A pair of Eastern Bluebirds nested nearby and successfully raised a brood of at least three. The three are mostly independent now, but I’ve seen an adult staying close by. Most likely it was the female still watching after her brood, as the male’s contribution is mostly nest location and protection of it. She builds the nest and incubates the eggs.
The three youngsters have favorite perches for insect hunting and return again and again, if the hunting is good. Judging by the hunting activity here, there are enough insects to merit sticking around for a while.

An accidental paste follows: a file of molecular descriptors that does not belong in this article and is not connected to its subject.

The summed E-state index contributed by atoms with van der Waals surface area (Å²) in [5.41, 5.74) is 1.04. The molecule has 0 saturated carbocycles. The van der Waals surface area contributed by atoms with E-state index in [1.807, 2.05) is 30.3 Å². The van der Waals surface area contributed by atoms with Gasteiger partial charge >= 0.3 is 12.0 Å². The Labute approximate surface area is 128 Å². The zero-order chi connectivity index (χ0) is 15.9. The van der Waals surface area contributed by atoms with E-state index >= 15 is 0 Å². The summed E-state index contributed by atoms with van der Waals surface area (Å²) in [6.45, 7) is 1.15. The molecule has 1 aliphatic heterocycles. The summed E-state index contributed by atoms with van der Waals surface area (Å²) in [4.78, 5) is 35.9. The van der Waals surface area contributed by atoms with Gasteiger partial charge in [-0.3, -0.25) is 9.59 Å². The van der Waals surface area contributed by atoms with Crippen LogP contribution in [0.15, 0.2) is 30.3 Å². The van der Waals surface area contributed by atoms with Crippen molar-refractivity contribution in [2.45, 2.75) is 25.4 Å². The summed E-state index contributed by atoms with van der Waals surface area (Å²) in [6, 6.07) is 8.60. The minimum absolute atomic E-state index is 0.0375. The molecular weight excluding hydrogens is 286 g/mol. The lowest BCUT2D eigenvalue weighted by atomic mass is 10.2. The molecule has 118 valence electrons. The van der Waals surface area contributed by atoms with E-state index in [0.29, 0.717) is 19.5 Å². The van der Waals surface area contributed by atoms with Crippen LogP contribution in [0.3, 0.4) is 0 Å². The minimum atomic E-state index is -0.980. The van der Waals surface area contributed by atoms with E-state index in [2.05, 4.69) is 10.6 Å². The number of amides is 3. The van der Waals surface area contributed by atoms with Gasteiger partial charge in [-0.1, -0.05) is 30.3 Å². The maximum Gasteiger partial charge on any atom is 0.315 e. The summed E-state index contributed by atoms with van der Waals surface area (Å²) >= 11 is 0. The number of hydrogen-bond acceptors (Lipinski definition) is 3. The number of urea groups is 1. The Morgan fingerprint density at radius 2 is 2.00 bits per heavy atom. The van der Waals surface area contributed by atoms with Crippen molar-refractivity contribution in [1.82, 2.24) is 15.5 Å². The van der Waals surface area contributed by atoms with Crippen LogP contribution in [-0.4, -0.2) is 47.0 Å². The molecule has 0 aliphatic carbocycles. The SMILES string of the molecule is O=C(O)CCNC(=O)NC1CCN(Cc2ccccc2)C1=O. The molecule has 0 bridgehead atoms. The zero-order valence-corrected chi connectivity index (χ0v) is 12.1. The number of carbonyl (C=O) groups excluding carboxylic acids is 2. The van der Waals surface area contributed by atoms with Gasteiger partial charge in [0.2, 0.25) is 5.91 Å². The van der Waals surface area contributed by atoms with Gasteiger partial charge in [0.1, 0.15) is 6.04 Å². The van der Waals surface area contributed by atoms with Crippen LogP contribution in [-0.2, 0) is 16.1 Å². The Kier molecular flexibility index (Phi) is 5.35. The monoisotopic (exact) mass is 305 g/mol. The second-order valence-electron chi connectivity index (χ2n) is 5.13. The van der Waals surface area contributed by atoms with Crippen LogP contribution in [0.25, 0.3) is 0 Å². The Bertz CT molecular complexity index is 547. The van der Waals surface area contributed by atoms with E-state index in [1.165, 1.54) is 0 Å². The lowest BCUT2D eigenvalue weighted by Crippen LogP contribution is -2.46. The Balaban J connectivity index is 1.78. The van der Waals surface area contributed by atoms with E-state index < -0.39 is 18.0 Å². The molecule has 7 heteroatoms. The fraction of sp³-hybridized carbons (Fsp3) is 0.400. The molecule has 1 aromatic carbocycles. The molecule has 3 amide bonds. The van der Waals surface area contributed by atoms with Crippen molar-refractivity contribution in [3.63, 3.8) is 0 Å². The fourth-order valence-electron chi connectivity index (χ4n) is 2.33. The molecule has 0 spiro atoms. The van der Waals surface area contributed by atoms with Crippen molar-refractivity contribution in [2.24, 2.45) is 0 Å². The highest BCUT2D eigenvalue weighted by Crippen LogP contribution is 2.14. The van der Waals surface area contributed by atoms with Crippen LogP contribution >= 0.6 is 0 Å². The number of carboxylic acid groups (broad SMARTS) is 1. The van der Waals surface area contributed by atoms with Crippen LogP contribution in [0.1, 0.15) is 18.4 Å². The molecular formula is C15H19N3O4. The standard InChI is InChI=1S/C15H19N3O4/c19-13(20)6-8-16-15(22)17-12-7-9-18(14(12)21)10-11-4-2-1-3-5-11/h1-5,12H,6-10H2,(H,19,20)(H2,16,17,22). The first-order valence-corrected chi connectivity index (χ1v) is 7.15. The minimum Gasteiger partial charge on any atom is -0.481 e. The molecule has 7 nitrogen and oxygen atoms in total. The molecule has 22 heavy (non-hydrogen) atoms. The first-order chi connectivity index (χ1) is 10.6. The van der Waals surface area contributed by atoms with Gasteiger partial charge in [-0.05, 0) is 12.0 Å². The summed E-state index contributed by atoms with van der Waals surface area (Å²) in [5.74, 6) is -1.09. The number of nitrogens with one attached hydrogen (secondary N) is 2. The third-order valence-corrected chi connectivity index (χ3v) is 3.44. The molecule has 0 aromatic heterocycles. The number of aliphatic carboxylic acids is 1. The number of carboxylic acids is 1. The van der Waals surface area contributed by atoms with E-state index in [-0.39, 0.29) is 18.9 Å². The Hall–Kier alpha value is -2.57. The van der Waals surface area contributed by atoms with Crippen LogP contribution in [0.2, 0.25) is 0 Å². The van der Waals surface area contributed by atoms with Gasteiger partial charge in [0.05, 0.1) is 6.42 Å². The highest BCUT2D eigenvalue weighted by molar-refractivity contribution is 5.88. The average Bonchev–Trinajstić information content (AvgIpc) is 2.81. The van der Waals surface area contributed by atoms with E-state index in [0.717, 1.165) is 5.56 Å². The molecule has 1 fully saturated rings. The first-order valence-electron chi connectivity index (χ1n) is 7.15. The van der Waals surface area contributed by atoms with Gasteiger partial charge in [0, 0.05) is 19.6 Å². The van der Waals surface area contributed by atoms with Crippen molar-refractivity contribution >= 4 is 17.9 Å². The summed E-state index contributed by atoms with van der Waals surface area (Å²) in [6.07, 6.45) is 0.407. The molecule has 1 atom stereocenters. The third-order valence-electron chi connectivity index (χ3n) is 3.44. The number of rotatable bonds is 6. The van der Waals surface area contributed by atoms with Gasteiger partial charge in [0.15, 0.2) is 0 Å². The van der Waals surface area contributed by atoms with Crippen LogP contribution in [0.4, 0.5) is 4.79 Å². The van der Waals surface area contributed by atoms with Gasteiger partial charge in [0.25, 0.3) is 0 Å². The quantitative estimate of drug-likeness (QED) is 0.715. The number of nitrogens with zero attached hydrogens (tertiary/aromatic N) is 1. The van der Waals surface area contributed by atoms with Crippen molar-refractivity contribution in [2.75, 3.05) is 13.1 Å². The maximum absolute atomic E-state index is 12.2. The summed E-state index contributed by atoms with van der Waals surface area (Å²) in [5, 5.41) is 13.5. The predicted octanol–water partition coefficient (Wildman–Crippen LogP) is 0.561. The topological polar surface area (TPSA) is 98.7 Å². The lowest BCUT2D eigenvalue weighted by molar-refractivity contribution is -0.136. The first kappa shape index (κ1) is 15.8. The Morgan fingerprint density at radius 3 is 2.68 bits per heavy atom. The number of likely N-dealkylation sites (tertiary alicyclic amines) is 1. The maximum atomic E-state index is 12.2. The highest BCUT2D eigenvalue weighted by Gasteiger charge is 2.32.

The three offspring are still a pale imitation of the parents with only muted color on their primary and tail feathers. Their back and breast feathers still blend in well with their surroundings.
Next year they may return to Wisconsin in full color.
This could possibly be their father, but I don’t know that. Some studies suggest that one out of 4-5 eggs involve a male from outside the family pair. The male will attack birds such as, cowbirds, starlings, sparrows, mockingbirds and jays that come too close to the nest, but it seems he can’t be everywhere.